Many businesses have been forced to pivot to remote work environments in the wake of the COVID-19 pandemic. Unfortunately, this change may have increased exposure potential for remote desktop protocol (RDP) attacks.
When global lockdowns were initiated in early 2020, most organizations prioritized business continuity and remote access capabilities to the detriment of server, network and workstation security. The pandemic became a prime opportunity for attackers to launch RDP attacks by identifying public-facing servers with open ports and unpatched vulnerabilities, and working to exploit those weaknesses. Attackers then used common intrusion techniques, like brute force password attacks, to gain access to these organizations’ vulnerable infrastructure and data.
What is RDP?
Remote desk protocol (RDP) is a network communications protocol developed by Microsoft and consists of a digital interface that allows users to connect remotely to other servers or devices. Through RDP ports, users can easily access and operate these servers or devices from any location. RDP has become an increasingly useful business tool—permitting employees to retrieve files and applications stored on their organization’s network while working from home, as well as giving IT departments the ability to identify and fix employees’ technical problems remotely.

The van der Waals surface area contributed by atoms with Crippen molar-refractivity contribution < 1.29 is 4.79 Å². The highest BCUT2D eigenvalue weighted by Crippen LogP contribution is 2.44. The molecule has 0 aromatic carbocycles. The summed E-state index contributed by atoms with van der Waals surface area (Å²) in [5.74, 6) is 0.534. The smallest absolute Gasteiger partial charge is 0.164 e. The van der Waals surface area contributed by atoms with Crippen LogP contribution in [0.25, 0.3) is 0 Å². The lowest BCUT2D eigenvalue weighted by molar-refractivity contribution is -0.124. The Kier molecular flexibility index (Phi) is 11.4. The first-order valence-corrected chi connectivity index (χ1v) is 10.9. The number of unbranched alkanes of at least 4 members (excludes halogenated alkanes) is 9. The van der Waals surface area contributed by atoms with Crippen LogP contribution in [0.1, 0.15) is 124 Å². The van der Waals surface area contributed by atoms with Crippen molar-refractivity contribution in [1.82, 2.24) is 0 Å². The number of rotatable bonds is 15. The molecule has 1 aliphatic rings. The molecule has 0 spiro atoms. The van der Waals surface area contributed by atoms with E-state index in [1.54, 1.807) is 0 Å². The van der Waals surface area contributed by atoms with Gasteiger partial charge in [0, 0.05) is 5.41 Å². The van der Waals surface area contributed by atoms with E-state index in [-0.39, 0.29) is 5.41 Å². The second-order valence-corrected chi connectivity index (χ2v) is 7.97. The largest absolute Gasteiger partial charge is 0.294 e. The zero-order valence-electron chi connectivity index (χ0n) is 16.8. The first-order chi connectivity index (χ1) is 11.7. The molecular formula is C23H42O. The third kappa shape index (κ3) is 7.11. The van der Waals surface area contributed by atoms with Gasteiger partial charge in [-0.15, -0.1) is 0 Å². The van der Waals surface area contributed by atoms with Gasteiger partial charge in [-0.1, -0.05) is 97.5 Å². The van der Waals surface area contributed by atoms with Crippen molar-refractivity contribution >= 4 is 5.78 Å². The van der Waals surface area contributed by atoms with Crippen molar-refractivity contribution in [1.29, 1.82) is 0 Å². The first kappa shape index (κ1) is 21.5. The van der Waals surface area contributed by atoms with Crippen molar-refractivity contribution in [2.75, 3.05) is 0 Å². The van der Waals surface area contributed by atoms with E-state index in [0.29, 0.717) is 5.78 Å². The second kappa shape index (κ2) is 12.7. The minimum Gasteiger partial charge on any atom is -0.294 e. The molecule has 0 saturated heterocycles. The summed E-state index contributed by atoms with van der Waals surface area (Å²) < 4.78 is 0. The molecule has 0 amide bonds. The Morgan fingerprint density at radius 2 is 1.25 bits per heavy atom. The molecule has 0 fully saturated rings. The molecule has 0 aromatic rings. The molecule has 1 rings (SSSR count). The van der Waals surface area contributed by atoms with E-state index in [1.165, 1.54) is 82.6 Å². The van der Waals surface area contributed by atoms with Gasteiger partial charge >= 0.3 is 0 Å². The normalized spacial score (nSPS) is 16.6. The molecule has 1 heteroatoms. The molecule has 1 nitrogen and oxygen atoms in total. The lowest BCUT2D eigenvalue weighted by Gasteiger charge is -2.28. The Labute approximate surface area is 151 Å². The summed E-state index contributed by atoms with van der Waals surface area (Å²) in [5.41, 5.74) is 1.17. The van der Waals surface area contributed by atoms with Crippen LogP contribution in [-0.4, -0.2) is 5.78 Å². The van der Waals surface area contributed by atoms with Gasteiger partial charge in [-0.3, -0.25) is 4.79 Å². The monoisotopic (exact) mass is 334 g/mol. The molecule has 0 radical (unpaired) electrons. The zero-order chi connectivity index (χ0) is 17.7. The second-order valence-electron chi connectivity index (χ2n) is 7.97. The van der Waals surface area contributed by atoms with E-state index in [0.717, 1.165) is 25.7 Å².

Unfortunately, RDP ports are also frequently being leveraged as a vector for launching ransomware attacks, which entail a cybercriminal deploying malicious software to compromise a device (or multiple devices) and demand a large payment be made before restoring the technology for the victim. In fact, a recent report from Kaspersky found that nearly 1.3 million RDP-based cyberattacks occur each day, with RDP reigning as the top attack vector for ransomware incidents.
Don’t let RDP contribute to a costly ransomware incident for your organization. Review the following guidance to learn more about how ransomware attacks can occur via RDP and best practices for minimizing the likelihood of such an incident.
Ransomware attacks via RDP
RDP-based ransomware attacks usually stem from organizations leaving their RDP ports exposed to the internet. Although doing so can seem more convenient for employers in the scope of remote work operations, internet-exposed RDP ports are easy for cybercriminals to identify and offer a clear access point for deploying harmful attacks.